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'For years, I lived this double life': Former Kentucky Teacher of the Year shares recovery story

As Hispanic Heritage Month continues, WHAS11 is highlighting Latinx community members working to change.

LOUISVILLE, Ky. — Oftentimes, Black and brown communities are underserved in their journeys to addiction recovery. Now, Kentucky's 2019 Teacher of the Year is sharing her story to help those who may be silently struggling.

"For years, I lived this double life where I could be this incredibly successful teacher and really functional community member, but then I was also living in shame and drinking my life away once I finished my duties for the day," Jessica Dueñas said.

Dueñas is a proud Afro-Latina woman. She is also nine months sober after a long battle with alcohol addiction.

"My father was Black, but he was Cuban, rather he was Black and Cuban," Dueñas said. "My mother is Costa Rican. I'm a first-generation American. So, I'll also say I'm half-Cuban, half-Costa Rican. I feel like there's so many different ways to say it."

Growing up, Dueñas lived in New York City, but she now splits her time between Louisville and Tampa, Florida. A former teacher, she does equity and inclusion consulting for Frankfort Independent Schools.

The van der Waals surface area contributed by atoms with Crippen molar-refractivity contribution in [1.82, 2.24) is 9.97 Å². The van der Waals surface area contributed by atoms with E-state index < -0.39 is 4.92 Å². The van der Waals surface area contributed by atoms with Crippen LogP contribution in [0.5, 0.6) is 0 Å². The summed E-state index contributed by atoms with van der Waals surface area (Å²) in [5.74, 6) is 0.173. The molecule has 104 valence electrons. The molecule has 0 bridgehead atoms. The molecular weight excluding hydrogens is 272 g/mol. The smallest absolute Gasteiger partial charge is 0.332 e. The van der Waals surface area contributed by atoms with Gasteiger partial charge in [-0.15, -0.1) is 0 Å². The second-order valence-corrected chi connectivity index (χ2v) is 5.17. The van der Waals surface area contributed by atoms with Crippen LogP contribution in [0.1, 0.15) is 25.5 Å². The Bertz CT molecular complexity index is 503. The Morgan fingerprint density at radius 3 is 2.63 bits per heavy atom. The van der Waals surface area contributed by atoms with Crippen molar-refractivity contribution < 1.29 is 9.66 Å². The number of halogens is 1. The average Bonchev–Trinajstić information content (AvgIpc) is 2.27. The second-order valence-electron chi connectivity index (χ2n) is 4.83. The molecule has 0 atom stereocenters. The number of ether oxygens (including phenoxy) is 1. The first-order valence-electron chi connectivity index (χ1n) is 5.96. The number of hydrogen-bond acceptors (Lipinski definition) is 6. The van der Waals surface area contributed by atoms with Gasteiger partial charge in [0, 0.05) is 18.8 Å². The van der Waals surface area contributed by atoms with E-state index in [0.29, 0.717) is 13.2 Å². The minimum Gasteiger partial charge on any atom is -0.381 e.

"I came to Louisville back in 2012 and at that time I was with my then-spouse," Dueñas said. "It was more affordable to live here than New York, I pretty much fell in love."

Dueñas immediately began working at the Academy of Shawnee. She worked in Jefferson County Public Schools and Oldham County Schools before resigning in December 2020. The 2019 Teacher of the Year secretly struggled with an addiction to alcohol amid her success, but eventually everything came crashing down.

"I had to leave in the middle of the school year because I was not well and I was not going to make it to the end of the school year," Dueñas said. "There was not a single person in that building who judged me for having to take care of myself first."

Dueñas said mental health is often stigmatized, and she hopes her story can help others who look like her recognize their struggles and need for help.

"In our communities, it's important for women who look like me to be like yes, I have struggled, I need help, I get help and if I don't keep getting this help I'm going to fall apart right in front of you," Dueñas said. "It's OK to say that, and I feel powerful when I can say those things."

Now sober, Dueñas said she is proud of how far she has come and where she is in life — and she's hoping to help other women get through their struggles.

"In my darkest moment, if I right now could look back and say anything, I would say, you're going to get through this," Dueñas said. "You are going to get through this."

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